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Wednesday, January 02, 2013

What do Editors Mean by the 'Same, but Different?'

If you’ve ever been to a writing conference and talked to an editor from any of the publishing houses, you’ve probably heard them say that they want ‘the same yet different.’

At first, this whole idea of ‘same but different’ sounded like an oxymoron. How in the world would I ever going to get published it I didn’t have a clear understanding of what it was editors wanted. So being the researcher I am, I began my own investigation.

The same
Easy enough. Just needed to look at my bookcase. The time period varied--Civil War, American West, World War II, Regency England. Plot, not so much--boy meets girl, boy and girl face conflict, boy and girl live happily ever after. These become the same factor--the ‘comfort zone’ that readers (and writers) have some entanglable connection to or knowledge of. It has a feel of familiarity to it.

To confirm my hypothesis, I didn’t have to look any further than one of my favorite TV shows, The Big Bang Theory. If you haven't ever seen this show, it's about four uber intelligent guys trying to find their place in a world that doesn’t quite understand them. Besides being hilarious, it hits on one of the most basic human needs, to feel wanted and be accepted, something 99.9 percent of us on planet Earth have felt at one time or another. Definitely a common thread through humanity. 

But Different?
This is the component that makes you’re story POP off the page, the little twist in the usual. So what kind of twist are we talking about? 

Let’s go back to Big Bang. We’ve got our four uber smart guys trying to find their way in the world. So what did the series creator do? He threw a beautiful(and not too terribly smart) woman in the mix as their next-door neighbor which is great but not terribly original. Until she acts completely OPPOSITE of what we expect--she befriends these guys, even falls for one of them which is so not what we the viewers expected. Even better, we realize that even those people we least expect have insecurities about themselves. 

How does that translate to your writing?
When I first started writing historical romance, I wasn’t sure how I was going to infuse the whole ‘same but different’ idea into my work. 

Then my daughters ‘helped’ me. Well, what they wanted were books on World War II--they had a thing for the movie 'Pearl Harbor.' And being a mother of two girls, I wanted them to know about women who made a contribution to the war effort. There was only a couple of books on this subject and they were about nurses or reporters, but as I browsed through one, I came across a blurb about the women pilots who ferried planes, taught men how to fly in combat and served as target practice. The whole idea of ‘same but different’ snapped into place.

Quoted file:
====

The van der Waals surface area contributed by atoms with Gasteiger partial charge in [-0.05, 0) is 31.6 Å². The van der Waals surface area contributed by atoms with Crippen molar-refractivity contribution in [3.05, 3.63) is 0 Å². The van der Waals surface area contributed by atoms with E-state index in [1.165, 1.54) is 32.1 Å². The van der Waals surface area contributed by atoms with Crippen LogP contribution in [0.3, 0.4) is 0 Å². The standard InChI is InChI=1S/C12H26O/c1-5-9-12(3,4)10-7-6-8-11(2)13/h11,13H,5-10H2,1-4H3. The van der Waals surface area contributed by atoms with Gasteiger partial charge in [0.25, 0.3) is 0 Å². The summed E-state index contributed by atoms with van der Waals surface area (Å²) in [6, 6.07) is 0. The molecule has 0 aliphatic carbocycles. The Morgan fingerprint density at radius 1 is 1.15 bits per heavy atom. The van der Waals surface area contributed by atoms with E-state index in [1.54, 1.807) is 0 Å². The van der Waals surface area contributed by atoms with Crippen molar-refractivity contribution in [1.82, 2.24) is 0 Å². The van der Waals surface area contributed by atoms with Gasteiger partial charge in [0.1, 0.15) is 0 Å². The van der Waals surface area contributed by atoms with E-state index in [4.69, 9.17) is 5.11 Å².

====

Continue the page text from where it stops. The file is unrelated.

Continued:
Same(everyone’s heard of World War II) but different(no one I talked to had ever heard of women pilots!)

And Hearts in Flight was born!

How do you know if your story has the 'same, but different' factor? Go through your story. Make notes of how you can give a different twist on an old tale, then flesh out those ideas into new scenes to give your story that POP it needs to catch the attention of that editor you're looking to impress. 


  1. Nice post,and very helpful advice.

  2. Thanks, Patty. Excellent evaluation of a common - confusing - phrase editors use. On a personal note, thanks for Hearts in Flight. One of my personal heroines is Cornelia Fort, who survived Pearl Harbor only to be the first female pilot to die on active duty, and for whom an airport here in Nashville is named. A poster honoring her hangs in my office.

  3. Same but different is exactly what I want as a reader, but it can be hard to find.

    Incidentally, Jack Cavanaugh did a novel about women flying planes in WWII back in the 1990's (The Allies), so 'same but different' doesn't actually have to be totally unique. It can just be a new spin on an idea that hasn't been seen in a while. Women pilots is good.

    What would be better would be if Love Inspired made their Kindle versions available in Asia/Pacific so I could actually buy them...

    1. Wow, Iola, I thought I had looked up every book on the girl pilots of WWII but I never heard of that Jack Cavanaugh book. I'll have to see if I can find it.

      And Ramona, one of the most interesting people I interviewed for Flights was a bomber pilot who was trained by the WASPs. Some of the stories he told me about his time in flight school with these women were absolutely fantastic!

    2. The story Iola mentions (Thanks, Iola!) is actually The Victors, Book 7 in the American Family Portrait series. While part of a series, I designed each book so that it could be read as a stand-alone. You don't have to read all six books preceding it to know what's going on (but I wouldn't object if you did!) One of the major story lines in The Victors is indeed the saga of a female pilot during WWII. Loved doing the research on these bold and fascinating women who played such a vital part in the war effort. The print series is currently out of print (soon to be re-issued), but the entire series is available in ebook formats - Kindle, Nook, Kobo, Sony, Apple, etc. You can read more about them at Thanks for the mention!

  4. Good article, Patty. There's nothing new under the sun but there are twists and in them lay some originality we're all looking for.

  5. I love your explanation, Patty. And it gives me an answer for that voice in my head that says there are already too many novels out there, so why try? Thanks.

  6. Another way to put it would be to say "new variations on a theme" After all, most of the truly original ideas have already been taken and worked to death, haven't they?


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